Nebraska review

Directed by Alexander Payne
Written by Bob Nelson

The other day I lauded the Coen Brothers (and their new movie) for a particular brand of Americana, comparing their work with that of their American filmmaking brethren. I really should have included Alexander Payne to that list. Consider his recent features: Citizen Ruth, Election, About Schmidt, Sideways and The Descendants, a collection of unpretentious stories of human relationships, set in expansive American landscapes. And even though Bruce Dern is the putative star of Nebraska, the movie’s real leading character is the place and the way Payne reveals it.

(Other additions to that list, incidentally: David O. Russell, despite my not liking his film, and Richard Linklater, whose film I liked a lot.)

Nebraska is both the saddest and funniest comedy I’ve seen in a long time. It’s a moving story about fathers, sons and the bleakness of the Midwest as it is right now. But while melancholy, it’s also feather-light in places. The lightness is essential—Payne and DP Phedon Papamichael seem to channeling Peter Bogdanovich and Robert Surtees stellar The Last Picture Show, whose dirty, depressed small-town vistas were made towering and iconic in black and white. But while that film was crushing in its sadness, this is far from misery porn.

We start in industrial Billings, Montana and travel south and east to the fictional town of Hawthorne, Nebraska, a couple hours outside of Lincoln. Senior citizens Woody (Dern) and Kate (June Squibb) Grant live in Billings, as do their two sons, David (Will Forte), a home electronics salesman, and Ross (Bob Odenkirk), a TV news anchor. We meet Woody early one morning on the freeway, walking to Nebraska to collect the million bucks promised to him by a sweepstakes ticket. David knows it’s bullshit, but is willing to indulge his father’s delusion to the point of driving him the 850 miles to collect his “winnings.” It’ll give then time together and away from Kate, who is a pain in both of their asses.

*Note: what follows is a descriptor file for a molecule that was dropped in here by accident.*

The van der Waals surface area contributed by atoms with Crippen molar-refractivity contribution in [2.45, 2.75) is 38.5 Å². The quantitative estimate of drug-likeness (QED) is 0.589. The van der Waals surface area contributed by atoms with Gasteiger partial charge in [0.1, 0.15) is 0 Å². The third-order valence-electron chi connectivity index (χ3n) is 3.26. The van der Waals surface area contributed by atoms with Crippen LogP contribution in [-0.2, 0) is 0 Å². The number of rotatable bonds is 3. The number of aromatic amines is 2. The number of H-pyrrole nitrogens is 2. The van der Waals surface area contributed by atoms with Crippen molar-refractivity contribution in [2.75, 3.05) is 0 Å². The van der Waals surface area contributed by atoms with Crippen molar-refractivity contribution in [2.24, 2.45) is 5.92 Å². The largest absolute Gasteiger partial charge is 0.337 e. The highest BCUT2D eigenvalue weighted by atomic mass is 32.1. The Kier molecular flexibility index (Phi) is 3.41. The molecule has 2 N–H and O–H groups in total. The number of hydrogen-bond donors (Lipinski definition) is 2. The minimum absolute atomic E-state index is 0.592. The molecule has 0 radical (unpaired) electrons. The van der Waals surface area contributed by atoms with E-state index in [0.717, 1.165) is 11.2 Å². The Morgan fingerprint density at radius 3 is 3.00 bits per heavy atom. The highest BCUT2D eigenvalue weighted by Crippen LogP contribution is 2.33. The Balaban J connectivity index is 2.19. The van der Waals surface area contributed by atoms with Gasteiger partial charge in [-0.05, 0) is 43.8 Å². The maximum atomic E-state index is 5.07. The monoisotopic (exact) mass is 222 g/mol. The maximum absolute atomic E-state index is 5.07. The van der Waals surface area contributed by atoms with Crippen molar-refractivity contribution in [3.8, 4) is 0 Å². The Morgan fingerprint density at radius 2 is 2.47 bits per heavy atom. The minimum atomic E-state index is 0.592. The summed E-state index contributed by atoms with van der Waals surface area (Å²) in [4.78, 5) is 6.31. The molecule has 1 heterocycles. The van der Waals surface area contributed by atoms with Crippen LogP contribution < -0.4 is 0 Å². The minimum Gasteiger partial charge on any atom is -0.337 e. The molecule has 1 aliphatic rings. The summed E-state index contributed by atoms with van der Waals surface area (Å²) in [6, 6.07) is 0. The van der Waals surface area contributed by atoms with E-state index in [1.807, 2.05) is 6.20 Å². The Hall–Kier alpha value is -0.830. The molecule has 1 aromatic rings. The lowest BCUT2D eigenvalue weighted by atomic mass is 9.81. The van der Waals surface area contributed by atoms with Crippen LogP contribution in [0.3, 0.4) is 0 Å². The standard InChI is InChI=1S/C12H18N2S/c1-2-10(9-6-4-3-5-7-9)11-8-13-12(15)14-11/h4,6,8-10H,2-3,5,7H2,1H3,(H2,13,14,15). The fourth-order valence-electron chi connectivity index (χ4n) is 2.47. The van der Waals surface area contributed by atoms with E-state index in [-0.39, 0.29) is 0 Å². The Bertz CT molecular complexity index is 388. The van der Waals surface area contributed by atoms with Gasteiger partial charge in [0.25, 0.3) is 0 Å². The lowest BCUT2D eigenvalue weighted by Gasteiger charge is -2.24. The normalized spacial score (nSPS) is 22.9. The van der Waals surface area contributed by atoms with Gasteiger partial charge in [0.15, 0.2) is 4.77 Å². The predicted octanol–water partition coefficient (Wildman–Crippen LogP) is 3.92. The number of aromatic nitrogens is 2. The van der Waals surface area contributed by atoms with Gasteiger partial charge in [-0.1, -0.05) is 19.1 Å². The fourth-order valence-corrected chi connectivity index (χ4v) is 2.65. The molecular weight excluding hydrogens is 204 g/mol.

Things don’t go quite as smoothly as Dave hoped thanks to something that happens while Woody’s drinking, and they’re forced to stop in the small town where Woody grew up, connecting with the rest of the Grants. Cue the awkward familial conversations, the older, male segment pretty much unable to communicate at all. TV is on all the time. And when word gets around that Woody is going to be a millionaire, it turns him into a minor celebrity. That’s when Stacey Keach appears as an old buddy of Woody’s.

Lately more and more movies are getting green-lit featuring older folks in key roles. Producers are looking to capture a boomer audience. I think this is great development, and quite frankly, I’d much rather spend time with Payne’s vision of older folks than what we get from Last Vegas or Grudge Match. Especially if Bruce Dern is in it. The guy is a legend who doesn’t get enough recognition, and it’s wonderful to see him in the centre of a movie again. His Woody is so recognizable to me. He was never expected to say too much, so never did. And now that he’s in his 70s and prone to confusion, it’s hard to know what the hell is going on with him. There’s no sentiment here, just a great, believable character.

As David, Forte smartly underplays it. He’s not a pushover, but neither is he especially ambitious or forthright—at least until the end. Kate gets a great moment or two in the third act. If Dern gets award attention for his role, expect June Squibb to as well.

As I said, the universal story of a father and son on a road trip is dwarfed by the even bigger tale of diminishing returns and a sense of helplessness in the face of tough times. Woody’s problems are reflected in the town around him. Hawthorne hasn’t had any infrastructure improvement since the 1970s—maybe the 1950s. The film takes in all the stark beauty and economic despair, a land of dusty dreams.

Thankfully the humour in the screenplay is so sharp. If you can’t laugh at age and decay, what can you do?


About the author


Carsten Knox is a massive, cheese-eating nerd. In the day he works as a journalist in Halifax, Nova Scotia. At night he stares out at the rain-slick streets, watches movies, and writes about what he's seeing.